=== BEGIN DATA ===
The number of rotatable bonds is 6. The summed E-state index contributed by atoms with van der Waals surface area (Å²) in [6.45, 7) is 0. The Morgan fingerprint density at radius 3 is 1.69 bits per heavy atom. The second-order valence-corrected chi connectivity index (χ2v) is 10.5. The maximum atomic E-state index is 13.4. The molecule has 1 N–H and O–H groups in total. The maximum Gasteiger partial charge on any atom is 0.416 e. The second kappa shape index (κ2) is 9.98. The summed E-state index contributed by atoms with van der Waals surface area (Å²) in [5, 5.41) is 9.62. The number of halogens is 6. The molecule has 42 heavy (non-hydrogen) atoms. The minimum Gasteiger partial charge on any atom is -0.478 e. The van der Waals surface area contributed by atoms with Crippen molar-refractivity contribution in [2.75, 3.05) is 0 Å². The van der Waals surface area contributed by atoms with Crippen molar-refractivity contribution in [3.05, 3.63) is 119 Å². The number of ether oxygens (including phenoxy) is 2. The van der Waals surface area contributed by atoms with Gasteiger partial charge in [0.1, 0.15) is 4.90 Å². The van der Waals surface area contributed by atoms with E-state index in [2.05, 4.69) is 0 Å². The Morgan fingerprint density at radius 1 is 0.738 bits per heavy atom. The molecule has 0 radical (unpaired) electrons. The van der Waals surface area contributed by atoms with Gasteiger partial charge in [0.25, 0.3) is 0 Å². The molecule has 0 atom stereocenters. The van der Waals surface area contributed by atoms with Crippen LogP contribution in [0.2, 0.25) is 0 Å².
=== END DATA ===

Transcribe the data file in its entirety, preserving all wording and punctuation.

The number of rotatable bonds is 6. The summed E-state index contributed by atoms with van der Waals surface area (Å²) in [6.45, 7) is 0. The Morgan fingerprint density at radius 3 is 1.69 bits per heavy atom. The second-order valence-corrected chi connectivity index (χ2v) is 10.5. The maximum atomic E-state index is 13.4. The molecule has 1 N–H and O–H groups in total. The maximum Gasteiger partial charge on any atom is 0.416 e. The second kappa shape index (κ2) is 9.98. The summed E-state index contributed by atoms with van der Waals surface area (Å²) in [5, 5.41) is 9.62. The number of halogens is 6. The molecule has 42 heavy (non-hydrogen) atoms. The minimum Gasteiger partial charge on any atom is -0.478 e. The van der Waals surface area contributed by atoms with Crippen molar-refractivity contribution in [2.75, 3.05) is 0 Å². The van der Waals surface area contributed by atoms with Crippen molar-refractivity contribution in [3.05, 3.63) is 119 Å². The number of ether oxygens (including phenoxy) is 2. The van der Waals surface area contributed by atoms with Gasteiger partial charge in [0.1, 0.15) is 4.90 Å². The van der Waals surface area contributed by atoms with E-state index in [2.05, 4.69) is 0 Å². The Morgan fingerprint density at radius 1 is 0.738 bits per heavy atom. The molecule has 0 radical (unpaired) electrons. The van der Waals surface area contributed by atoms with Gasteiger partial charge in [0.25, 0.3) is 0 Å². The molecule has 0 atom stereocenters. The van der Waals surface area contributed by atoms with Crippen LogP contribution in [0.2, 0.25) is 0 Å².